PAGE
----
may
I. verbal auxiliary (past might; present singular & plural may) Etymology: Middle English (1st & 3d singular present indicative), from Old English mæg; akin to Old High German mag (1st & 3d singular present indicative) have power, am able (infinitive magan), and perhaps to Greek mēchos means, expedient Date: before 12th century 1. a. archaic have the ability to b. have permission to <
you may go now
>
; be free to <
a rug on which children may sprawl — C. E. Silberman
>
— used nearly interchangeably with can c. — used to indicate possibility or probability <
you may be right
>
<
things you may need
>
— sometimes used interchangeably with can <
one of those slipups that may happen from time to time — Jessica Mitford
>
— sometimes used where might would be expected <
you may think from a little distance that the country was solid woods — Robert Frost
>
2. — used in auxiliary function to express a wish or desire especially in prayer, imprecation, or benediction <
long may he reign
>
<
may the best man win
>
3. — used in auxiliary function expressing purpose or expectation <
I laugh that I may not weep
>
or contingency <
she'll do her duty come what may
>
or concession <
he may be slow but he is thorough
>
or choice <
the angler may catch them with a dip net, or he may cast a large, bare treble hook — Nelson Bryant
>
4. shall, must — used in law where the sense, purpose, or policy requires this interpretation Usage: see can II. noun Etymology: Middle English, from Old English mǣg kinsman, kinswoman, maiden Date: before 12th century archaic maiden

New Collegiate Dictionary. 2001.

Look at other dictionaries:

  • May — May, n. [F. Mai, L. Maius; so named in honor of the goddess Maia (Gr. Mai^a), daughter of Atlas and mother of Mercury by Jupiter.] 1. The fifth month of the year, containing thirty one days. Chaucer. [1913 Webster] 2. The early part or springtime …   The Collaborative International Dictionary of English

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  • May — /may/, n. 1. the fifth month of the year, containing 31 days. 2. the early part of one s life, esp. the prime: a young woman in her May. 3. the festivities of May Day. 4. (l.c.) Brit. the hawthorn. 5. a female given name. v.i. 6. (l.c.) to gather …   Universalium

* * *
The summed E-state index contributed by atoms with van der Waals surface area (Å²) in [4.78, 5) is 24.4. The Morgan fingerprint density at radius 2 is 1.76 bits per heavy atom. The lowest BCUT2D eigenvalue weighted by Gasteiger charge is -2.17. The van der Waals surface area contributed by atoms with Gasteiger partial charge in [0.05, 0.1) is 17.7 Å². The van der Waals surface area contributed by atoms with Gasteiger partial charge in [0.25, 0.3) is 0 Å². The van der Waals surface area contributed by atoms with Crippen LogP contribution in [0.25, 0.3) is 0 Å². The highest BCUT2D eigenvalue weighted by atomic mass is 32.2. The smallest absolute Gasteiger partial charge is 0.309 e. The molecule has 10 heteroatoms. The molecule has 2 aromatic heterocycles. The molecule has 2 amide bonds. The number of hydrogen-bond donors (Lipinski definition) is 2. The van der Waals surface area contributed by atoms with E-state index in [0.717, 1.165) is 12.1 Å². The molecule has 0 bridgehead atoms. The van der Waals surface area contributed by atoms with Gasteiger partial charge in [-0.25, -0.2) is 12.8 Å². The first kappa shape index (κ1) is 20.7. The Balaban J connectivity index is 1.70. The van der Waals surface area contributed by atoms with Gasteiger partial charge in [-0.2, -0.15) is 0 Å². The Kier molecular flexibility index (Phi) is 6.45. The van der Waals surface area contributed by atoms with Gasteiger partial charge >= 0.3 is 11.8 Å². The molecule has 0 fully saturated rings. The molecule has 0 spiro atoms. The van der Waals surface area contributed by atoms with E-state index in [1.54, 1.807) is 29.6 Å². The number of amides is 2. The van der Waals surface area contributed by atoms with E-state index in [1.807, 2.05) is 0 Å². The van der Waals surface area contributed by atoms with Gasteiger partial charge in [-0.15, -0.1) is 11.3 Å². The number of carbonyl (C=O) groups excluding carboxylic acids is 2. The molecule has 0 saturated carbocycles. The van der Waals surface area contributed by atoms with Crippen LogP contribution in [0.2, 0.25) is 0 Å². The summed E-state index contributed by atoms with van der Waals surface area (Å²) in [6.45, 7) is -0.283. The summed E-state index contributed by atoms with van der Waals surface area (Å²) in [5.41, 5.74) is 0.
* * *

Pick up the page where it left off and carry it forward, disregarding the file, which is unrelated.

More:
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  • May — (m[=a]), v. [imp. {Might} (m[imac]t)] [AS. pres. m[ae]g I am able, pret. meahte, mihte; akin to D. mogen, G. m[ o]gen, OHG. mugan, magan, Icel. mega, Goth. magan, Russ. moche. [root]103. Cf. {Dismay}, {Main} strength, {Might}. The old imp. mought …   The Collaborative International Dictionary of English

  • may — An expression of possibility, a permissive choice to act or not, as distinguished from shall, which is an imperative or often mandatory course of action. (See also: shall) Category: Small Claims Court & Lawsuits Category: Working With a Lawyer… …   Law dictionary

  • May — May,   1) Angelica, Violoncellistin, * Reutlingen 17. 9. 1938; studierte u. a. bei L. Hoelscher und P. Casals und wurde 1975 Professor an der Musikhochschule in Düsseldorf; bildete mit dem Pianisten Leonard Hokanson (* 1931) ein Duo und mit… …   Universal-Lexikon

  • May — May: May   общепринятое сокращение (обозначение) имени ботаника, которое добавляется к научным (латинским) названиям некоторых таксонов ботанической (бинарной) номенклатуры и указывает на то, что автором этих наименований является… …   Википедия

  • May — May, n. [Cf. Icel. m[ae]r, Goth. mawi; akin to E. maiden. [root]103.] A maiden. [Obs.] Chaucer. [1913 Webster] …   The Collaborative International Dictionary of English

  • May — f English: pet form of both MARGARET (SEE Margaret) and MARY (SEE Mary). The popularity of this name, which was at its height in the early 20th century, has been reinforced by the fact that it fits into the series of month names with APRIL (SEE… …   First names dictionary

  • May — (spr. mē), Sir Thomas Erskine, Lord Farnborough, engl. Geschichtschreiber, geb. 1815, gest. 17. Mai 1886, trat 1831 beim Unterhaus als Bibliotheksassistent ein und avancierte allmählich bis zum Clerk (obersten Beamten des Hauses), welche Stelle… …   Meyers Großes Konversations-Lexikon

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